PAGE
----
Want to make a big splash to bolster your chances in a political campaign? A tried and true strategy for some attorneys general has been to champion a populist position by exploiting the legal system for publicity. Just look at the lead up to the launch of former New York AG Eliot Spitzer gubernatorial campaign with his attacks on Wall Street.
And that appears to be the playbook California Attorney General Jerry Brown is using in a lawsuit accusing State Street (NYSE:STT) of cheating the state's two largest pension funds, the California Public Employees' Retirement System and the California State Teachers' Retirement System, of at least $56.6 million.
However, CNBC's Michele Caruso-Cabrera wasn't afraid to ask Brown if that was indeed the case in an Oct. 20 interview on CNBC's "Power Lunch."
"I don't dispute that $56 million is a lot of money, I don't dispute the merits of the suit," Caruso-Cabrera said. "But, you had a big press conference. You're coming on CNBC - all this surrounding publicity over this $56 million. What do you say to people who look at this and say this is a perfect example of the demagoguery that attorney generals use when they want to run for governor?"
That evoked an annoyed response from the California attorney general.
"OK, first of all if you don't want the interview, shut it off," Brown replied. "It was your idea, OK? So that's pretty silly. You feed off this just like any other media outlet."
According to Brown, the CNBC host's query was nothing more than a symptom of the "Eastern financial elite."
"This is real money," Brown said. "This is $56 million. They did not treat the state fairly in accordance to their fiduciary duty. And we're disclosing it, and you're interested in it, and we're reporting it. I think it's kind of symptomatic of the insensitivity and the arrogance of this Eastern financial elite - that you say, ‘Oh $56 million - why don't you just suck it up and forget it?'"
But Caruso-Cabrera broke it down on her CNBC.com blog how much that $56 million is if you look at the pension funds as a whole.
"But in the context of a state that is $26 billion in the hole, and state pension funds of nearly $300 BILLION in assets, this smacks of Attorney General Brown trying to make headlines," Caruso-Cabrera wrote. "$56 million over 8 years? In a state of 36 million people, that works out to 19 cents per person per year. Brown wants another $144 million in penalties too. That's another 50 cents. Shoot, in his heyday, Elliot Spitzer would have used this lawsuit to wipe his nose after sneezing. Can't you hear Spitzer now?: ‘Jerry, how quaint. Let me show you how it's really done when you want to be governor.'"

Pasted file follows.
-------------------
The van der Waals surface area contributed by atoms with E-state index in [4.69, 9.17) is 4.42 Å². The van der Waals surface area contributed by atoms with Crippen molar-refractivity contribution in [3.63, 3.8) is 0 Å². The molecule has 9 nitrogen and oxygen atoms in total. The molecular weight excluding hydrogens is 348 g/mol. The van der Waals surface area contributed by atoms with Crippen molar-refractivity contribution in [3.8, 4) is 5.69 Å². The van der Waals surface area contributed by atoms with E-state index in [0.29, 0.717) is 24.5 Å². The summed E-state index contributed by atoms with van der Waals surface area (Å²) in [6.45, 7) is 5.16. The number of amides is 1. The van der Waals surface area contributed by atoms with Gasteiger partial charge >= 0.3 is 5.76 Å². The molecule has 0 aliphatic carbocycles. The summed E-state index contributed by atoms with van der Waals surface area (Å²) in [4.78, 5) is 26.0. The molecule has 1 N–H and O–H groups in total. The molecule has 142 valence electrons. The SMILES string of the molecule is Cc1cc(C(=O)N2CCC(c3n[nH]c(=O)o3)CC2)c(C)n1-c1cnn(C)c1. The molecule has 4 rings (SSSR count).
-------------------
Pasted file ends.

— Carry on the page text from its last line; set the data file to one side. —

Caruso-Cabrera responded to Brown's accusation of "Eastern financial" elitism and disputed his claim she wanted the people to "suck it up."
"I did not say, ‘Suck it up,'" Caruso-Cabrera said. "I do not dispute $56 million is a lot of money and good for you."
Caruso-Cabrera's "Power Lunch" co-host, in an effort to show he wasn't buying Brown's notion that this lawsuit was totally isolated from politics asked if the California Attorney General wasn't, in fact, running for governor of California.
"No, I didn't say that," Brown said. "What I got out of this - this is a whistle-blower case that was brought to our office a year ago, whether I was running for governor or going to retirement - it doesn't make any difference. The only difference I guess is you may be more interested."
If publicity for a political campaign wasn't Brown's intention, Jack Chang of The Sacramento Bee is giving him political points anyway. And according to The (San Jose) Mercury News, Brown holds a fundraising advantage over his chief rival, San Francisco Mayor Gavin Newsom. As of June 30, Brown has raised $7.3 million in contributions, compared to Newsom's $1.2 million. And the Mercury News he has continued to outraise Newsom since then, "collecting about $750,000 in contributions of $5,000 or more, compared to about $500,000 taken in by Newsom."